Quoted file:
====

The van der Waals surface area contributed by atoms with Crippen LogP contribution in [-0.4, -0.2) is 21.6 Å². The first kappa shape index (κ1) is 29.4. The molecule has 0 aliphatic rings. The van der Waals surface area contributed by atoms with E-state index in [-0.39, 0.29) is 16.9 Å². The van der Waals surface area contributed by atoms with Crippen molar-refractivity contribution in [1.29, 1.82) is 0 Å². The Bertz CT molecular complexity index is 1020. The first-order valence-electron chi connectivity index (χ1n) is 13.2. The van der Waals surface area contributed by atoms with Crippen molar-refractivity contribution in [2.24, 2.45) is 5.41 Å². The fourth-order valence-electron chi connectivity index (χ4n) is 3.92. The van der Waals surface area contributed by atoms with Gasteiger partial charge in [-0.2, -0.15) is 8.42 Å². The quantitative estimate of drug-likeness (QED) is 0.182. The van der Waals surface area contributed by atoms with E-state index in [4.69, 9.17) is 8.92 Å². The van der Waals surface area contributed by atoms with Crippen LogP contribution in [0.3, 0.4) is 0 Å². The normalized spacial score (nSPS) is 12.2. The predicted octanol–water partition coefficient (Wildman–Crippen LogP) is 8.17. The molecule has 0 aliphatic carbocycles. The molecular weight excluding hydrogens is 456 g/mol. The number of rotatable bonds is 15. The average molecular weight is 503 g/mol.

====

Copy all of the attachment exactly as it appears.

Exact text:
The van der Waals surface area contributed by atoms with Crippen LogP contribution in [-0.4, -0.2) is 21.6 Å². The first kappa shape index (κ1) is 29.4. The molecule has 0 aliphatic rings. The van der Waals surface area contributed by atoms with E-state index in [-0.39, 0.29) is 16.9 Å². The van der Waals surface area contributed by atoms with Crippen molar-refractivity contribution in [1.29, 1.82) is 0 Å². The Bertz CT molecular complexity index is 1020. The first-order valence-electron chi connectivity index (χ1n) is 13.2. The van der Waals surface area contributed by atoms with Crippen molar-refractivity contribution in [2.24, 2.45) is 5.41 Å². The fourth-order valence-electron chi connectivity index (χ4n) is 3.92. The van der Waals surface area contributed by atoms with Gasteiger partial charge in [-0.2, -0.15) is 8.42 Å². The quantitative estimate of drug-likeness (QED) is 0.182. The van der Waals surface area contributed by atoms with E-state index in [4.69, 9.17) is 8.92 Å². The van der Waals surface area contributed by atoms with Crippen LogP contribution in [0.3, 0.4) is 0 Å². The normalized spacial score (nSPS) is 12.2. The predicted octanol–water partition coefficient (Wildman–Crippen LogP) is 8.17. The molecule has 0 aliphatic carbocycles. The molecular weight excluding hydrogens is 456 g/mol. The number of rotatable bonds is 15. The average molecular weight is 503 g/mol.